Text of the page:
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Pam Priest
Pam Priest, Family Law Attorney
Category: Family Law
Satisfied Customers: 122
Experience:  17 years of experience as a family law attorney, including 2 1/2 years as a family law facilitator
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Can my divorce decree of 6 years be overturned because my spouse

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Can my divorce decree of 6 years be overturned because my spouse now wants part of my workers compensation settlement and personal injury settlement that they waived any liability for in the divorce agreement that we both signed? My spouse wanted no part of the legal entanglements that were ongoing during our divorce in regard to a pending workers comp case and a personal injury case. My spouse went so far as to seek out and volunteer to "testify against me" in both law suits after our divorce was signed. Now that I have prevailed in both she seeks to set aside the divorce and receive half of my settlement monies. Can they do this under Ca. law?
Hi, and thank you for contacting Justanswer. I have a question, though - is she actually asking to set aside the divorce? I mean - has she filed something with the court and if so, were those words used "set aside"? Or is she calling it an "omitted asset"?
Customer: replied 8 years ago.
She is threatenting me to not to request an adjustment in the amount of child support I am paying due to the change in my financial status. Since I live off social security and an annuity from the settlement I have lost 53% of my monthly income in the downturn of the economy. She has gone from a W-2 stated income in 2007 of 76, 00 dollars to a W-2 stated income of 102,046 income for 2008. My attorney states that he feels neither of us had good representation during our divorce. Now that I prevailed in both cases she is holding me ransom so that I will not file for a adjustment. My attorney says he is not an expert and does not know what would happen.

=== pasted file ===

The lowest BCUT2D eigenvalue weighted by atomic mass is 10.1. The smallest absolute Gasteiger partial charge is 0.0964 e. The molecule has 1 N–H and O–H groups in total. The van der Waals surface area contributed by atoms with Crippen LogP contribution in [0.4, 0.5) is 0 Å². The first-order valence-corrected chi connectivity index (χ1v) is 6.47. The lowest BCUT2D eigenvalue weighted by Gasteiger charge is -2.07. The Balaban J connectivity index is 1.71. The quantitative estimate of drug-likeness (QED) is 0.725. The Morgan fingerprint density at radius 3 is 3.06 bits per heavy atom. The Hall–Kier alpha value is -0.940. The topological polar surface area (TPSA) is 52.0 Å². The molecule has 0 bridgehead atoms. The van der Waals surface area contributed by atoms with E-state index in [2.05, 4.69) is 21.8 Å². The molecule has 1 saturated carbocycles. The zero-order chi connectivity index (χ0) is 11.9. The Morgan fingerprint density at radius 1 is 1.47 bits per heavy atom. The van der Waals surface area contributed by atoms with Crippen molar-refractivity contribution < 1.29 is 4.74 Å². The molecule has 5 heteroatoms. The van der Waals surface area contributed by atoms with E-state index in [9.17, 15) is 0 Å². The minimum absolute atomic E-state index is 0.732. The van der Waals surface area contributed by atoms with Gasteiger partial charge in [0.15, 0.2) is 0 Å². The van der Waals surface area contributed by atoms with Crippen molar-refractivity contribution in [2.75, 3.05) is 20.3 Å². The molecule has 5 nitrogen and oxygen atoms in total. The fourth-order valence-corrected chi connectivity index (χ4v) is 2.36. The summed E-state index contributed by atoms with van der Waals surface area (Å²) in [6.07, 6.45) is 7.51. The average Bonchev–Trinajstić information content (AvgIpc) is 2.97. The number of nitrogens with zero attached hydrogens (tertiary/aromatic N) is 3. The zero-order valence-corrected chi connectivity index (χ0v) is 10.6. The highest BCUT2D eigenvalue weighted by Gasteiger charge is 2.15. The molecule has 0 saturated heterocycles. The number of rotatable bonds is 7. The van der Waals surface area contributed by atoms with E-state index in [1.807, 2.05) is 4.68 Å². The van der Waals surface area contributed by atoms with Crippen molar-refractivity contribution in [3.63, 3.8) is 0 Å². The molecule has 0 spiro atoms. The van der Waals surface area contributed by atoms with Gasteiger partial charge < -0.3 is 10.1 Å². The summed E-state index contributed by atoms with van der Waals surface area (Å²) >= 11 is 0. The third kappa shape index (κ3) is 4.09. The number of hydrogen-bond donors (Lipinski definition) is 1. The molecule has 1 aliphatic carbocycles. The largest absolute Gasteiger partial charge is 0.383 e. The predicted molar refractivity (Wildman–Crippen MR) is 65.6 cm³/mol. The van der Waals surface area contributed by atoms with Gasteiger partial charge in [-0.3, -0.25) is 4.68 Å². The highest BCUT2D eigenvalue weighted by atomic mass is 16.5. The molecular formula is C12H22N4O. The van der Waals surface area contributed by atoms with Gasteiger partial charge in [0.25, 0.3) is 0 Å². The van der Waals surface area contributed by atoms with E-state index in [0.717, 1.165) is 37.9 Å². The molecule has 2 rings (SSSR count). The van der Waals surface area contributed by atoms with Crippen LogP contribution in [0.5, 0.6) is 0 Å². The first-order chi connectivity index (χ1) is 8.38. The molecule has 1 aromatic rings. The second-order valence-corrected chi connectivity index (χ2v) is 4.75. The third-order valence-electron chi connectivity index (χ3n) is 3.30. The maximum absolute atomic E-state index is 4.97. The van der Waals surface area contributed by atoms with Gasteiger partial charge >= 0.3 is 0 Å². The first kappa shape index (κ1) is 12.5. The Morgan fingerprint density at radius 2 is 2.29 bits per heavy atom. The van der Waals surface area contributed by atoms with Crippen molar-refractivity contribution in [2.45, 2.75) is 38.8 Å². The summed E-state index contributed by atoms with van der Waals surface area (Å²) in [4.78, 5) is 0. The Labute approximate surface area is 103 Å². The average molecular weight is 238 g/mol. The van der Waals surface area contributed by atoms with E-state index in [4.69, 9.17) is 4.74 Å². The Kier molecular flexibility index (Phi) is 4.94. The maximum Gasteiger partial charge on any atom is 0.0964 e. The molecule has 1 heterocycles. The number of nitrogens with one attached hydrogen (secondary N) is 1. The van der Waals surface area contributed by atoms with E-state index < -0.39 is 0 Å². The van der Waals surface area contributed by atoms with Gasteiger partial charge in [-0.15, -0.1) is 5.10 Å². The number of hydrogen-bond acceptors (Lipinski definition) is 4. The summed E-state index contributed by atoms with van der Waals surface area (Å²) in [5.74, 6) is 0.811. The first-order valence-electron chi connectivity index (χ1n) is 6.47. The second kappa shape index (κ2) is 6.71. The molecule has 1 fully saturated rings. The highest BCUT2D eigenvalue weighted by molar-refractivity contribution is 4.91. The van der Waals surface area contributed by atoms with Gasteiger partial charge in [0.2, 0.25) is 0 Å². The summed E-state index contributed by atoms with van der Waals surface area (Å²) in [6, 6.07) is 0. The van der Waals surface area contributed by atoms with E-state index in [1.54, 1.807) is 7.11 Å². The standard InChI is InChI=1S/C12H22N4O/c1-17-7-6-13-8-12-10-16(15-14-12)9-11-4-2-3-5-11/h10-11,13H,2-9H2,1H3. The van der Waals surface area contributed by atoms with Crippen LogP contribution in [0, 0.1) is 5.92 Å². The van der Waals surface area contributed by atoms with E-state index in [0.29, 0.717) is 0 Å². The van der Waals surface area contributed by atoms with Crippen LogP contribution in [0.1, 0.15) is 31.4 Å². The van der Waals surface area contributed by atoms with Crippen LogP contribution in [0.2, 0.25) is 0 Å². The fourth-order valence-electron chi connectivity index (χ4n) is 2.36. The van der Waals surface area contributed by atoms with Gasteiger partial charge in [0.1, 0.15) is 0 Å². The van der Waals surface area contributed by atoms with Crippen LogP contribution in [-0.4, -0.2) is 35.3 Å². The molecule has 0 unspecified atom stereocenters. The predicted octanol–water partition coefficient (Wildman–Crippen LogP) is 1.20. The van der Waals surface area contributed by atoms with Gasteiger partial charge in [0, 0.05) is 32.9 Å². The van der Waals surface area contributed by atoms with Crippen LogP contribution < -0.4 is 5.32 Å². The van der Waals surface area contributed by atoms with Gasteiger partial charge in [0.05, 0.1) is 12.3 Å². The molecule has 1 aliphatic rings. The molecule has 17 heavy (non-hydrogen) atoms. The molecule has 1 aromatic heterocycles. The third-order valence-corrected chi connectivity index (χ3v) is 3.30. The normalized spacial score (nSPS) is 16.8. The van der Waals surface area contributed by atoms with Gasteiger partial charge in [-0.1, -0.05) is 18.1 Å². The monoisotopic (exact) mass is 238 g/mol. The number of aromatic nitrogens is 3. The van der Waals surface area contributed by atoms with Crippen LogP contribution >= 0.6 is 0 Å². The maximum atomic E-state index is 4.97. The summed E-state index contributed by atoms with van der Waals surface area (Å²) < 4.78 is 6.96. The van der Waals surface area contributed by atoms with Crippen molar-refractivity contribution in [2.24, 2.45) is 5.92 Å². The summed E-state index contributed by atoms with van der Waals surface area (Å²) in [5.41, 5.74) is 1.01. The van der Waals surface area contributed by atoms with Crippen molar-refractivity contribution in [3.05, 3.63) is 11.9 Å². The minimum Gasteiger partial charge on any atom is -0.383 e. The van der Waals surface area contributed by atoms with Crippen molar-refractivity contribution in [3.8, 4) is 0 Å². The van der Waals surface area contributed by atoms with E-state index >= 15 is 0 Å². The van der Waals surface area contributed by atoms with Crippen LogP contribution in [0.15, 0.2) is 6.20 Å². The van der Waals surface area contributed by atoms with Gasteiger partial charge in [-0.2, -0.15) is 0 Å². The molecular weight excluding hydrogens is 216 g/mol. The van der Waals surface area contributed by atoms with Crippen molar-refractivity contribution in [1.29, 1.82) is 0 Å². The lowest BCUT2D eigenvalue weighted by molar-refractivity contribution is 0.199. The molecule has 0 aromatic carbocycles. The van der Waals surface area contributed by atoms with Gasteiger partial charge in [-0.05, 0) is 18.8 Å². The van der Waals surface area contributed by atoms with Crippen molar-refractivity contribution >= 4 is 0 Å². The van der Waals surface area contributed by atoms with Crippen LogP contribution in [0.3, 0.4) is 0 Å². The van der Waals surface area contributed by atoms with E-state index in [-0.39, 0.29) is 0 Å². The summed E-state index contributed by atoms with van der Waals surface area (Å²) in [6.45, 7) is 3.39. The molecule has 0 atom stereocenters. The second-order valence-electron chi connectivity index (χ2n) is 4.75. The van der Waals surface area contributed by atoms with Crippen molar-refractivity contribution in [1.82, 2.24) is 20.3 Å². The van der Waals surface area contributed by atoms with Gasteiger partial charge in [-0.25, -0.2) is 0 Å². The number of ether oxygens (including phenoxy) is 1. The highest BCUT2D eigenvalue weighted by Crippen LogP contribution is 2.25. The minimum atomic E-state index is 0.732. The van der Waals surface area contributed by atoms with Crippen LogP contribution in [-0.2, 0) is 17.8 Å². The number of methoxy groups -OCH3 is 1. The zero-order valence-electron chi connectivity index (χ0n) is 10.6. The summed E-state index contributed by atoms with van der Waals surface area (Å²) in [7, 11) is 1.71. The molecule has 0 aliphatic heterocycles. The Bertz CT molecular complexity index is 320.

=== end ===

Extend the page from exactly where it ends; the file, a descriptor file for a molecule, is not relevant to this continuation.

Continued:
She cannot set aside the divorce settlement. It is WAAAAAAAY too late for that - even if there was fraud or duress, it is just plain too late.

So if, in the divorce settlement, the potential settlement award on your worker's comp case was awarded to you as your sole and separate property, she is totally out of luck and you can ignore her threats and ask for a support reduction.

By the way - if you would like me to calculate what support should actually be, I can do that, although you may already know what it should be.

I hope this answer helps!
Customer: replied 8 years ago.
My net income went from 5800 a month to 3800/month. I have 700,000 left in my annuity that I am drawing the 2,000 a month on and I get 1,800 from social security. I get 750 a month from social security for my daughter that I sign over to her now that my daughter has chosen to live with her. She went from $76,000 on her UCLA 2007 wages to $102,0046 for 2008 plus the 15000/month I pay her now for child support. She provide a 1099 form for only 13,000 in child care exspenses for 2008. She refuse to provide the court with any of the monies she recieved from her parents estate in 2008.